In 1958, the National Defense Education Act authorized funding to strengthen U.S. education in language instruction, in addition to math and science.

A generation before Sputnik, there was the massive response to WWII (about which more later — see here for a start), and more recently, the response to 9/11. And of course, there were broader societal reactions to all of these challenges. (And there are other social forces, including those behind the rising interest in ASL and Korean.)

Current geopolitical issues will surely affect trends in foreign language enrollments over the next decade, modulated by computer translation and teaching applications in ways that may be harder to predict than most people think. Again, more later…



  1. Victor Mair said,

    November 20, 2023 @ 7:15 am

    Almost every week I hear horror stories about how once flourishing Chinese language programs at distinguished institutions of higher learning (e.g., Vassar, Seton Hall) are in shambles because so few students enroll in them. Perhaps a few counter examples can be cited, but the overall trend is clearly what I've been hearing for the last few years and as reported in the o.p. And, yes, Korean is a general exception.

  2. Victor Mair said,

    November 20, 2023 @ 7:26 am

    Selected readings

    "Overall, why do Mandarin enrollments continue to decline?" (9/13/23) — also addresses the rise in Korean enrollments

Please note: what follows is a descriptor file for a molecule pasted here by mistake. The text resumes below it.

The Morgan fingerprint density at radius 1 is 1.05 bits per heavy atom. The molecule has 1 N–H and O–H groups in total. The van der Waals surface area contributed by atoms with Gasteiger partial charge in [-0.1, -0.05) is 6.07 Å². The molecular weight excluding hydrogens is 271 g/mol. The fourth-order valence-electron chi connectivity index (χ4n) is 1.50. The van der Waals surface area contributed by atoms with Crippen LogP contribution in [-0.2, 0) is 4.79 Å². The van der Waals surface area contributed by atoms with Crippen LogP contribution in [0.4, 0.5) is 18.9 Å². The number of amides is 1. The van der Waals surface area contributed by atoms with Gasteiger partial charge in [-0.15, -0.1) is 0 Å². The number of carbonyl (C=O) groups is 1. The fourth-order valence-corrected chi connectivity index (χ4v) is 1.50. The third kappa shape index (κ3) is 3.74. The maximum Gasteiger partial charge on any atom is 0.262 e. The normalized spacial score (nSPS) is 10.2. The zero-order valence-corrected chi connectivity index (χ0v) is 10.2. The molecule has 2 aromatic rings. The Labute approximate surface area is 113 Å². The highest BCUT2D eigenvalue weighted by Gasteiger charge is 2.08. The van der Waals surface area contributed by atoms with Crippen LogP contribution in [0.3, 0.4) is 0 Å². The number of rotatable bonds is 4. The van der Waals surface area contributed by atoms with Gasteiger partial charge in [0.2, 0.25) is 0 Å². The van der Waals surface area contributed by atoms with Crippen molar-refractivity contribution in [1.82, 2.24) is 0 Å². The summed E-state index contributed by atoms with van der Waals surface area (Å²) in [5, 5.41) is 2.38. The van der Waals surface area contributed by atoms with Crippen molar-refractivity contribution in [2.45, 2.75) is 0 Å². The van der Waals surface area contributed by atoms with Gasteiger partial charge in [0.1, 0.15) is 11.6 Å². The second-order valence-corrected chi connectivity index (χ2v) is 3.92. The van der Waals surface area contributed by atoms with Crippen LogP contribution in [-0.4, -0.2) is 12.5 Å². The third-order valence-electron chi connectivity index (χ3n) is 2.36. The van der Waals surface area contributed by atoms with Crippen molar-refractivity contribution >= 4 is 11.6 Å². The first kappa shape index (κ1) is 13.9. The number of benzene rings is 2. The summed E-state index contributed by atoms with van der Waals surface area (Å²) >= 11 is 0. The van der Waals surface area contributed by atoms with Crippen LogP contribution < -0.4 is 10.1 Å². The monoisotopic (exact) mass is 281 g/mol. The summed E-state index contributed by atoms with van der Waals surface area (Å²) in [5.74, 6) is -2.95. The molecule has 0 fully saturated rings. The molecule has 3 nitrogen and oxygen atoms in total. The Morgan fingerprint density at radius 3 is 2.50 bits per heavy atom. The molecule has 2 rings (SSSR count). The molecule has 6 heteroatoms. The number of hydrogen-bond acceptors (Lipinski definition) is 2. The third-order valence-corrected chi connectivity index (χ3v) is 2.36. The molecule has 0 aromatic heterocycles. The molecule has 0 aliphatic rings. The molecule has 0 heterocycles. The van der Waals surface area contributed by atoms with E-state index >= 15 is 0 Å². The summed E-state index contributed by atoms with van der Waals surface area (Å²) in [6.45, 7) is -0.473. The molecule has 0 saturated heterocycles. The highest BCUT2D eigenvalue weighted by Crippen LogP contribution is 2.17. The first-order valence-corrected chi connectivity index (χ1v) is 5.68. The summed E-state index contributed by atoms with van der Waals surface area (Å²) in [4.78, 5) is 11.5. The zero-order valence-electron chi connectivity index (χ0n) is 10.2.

"Dramatically declining enrollments in Chinese studies" (11/27/21)

    "Is there no / any longer a reason / need to learn a foreign language?" (7/14/23)

  3. Victor Mair said,

    November 20, 2023 @ 7:31 am

    This phenomenon persists despite the fact that many of the programs whose enrollments are lagging are actually of high quality.

  4. ajay said,

    November 20, 2023 @ 9:41 am

    A few points come to mind:
    1. Overall number of students is down 8% since 2016. Language enrolment is down 16%. I wonder what subjects are declining less than 8% or even rising? Because there are (anecdotally) similar warnings about declining enrolment in English, in history…

    2. One very obvious answer to the question "why don't students at US universities want to learn a foreign language" might be "because they already speak one". The number of foreign students in US universities has almost doubled in the last 20 years. Some of them of course may be L1 English; most probably not. All, presumably, speak English to a fairly high level, because that's the language of instruction. Also, the number of children in the US who speak a language other than English at home has risen rapidly – the number who speak both English and something else is presumably even higher.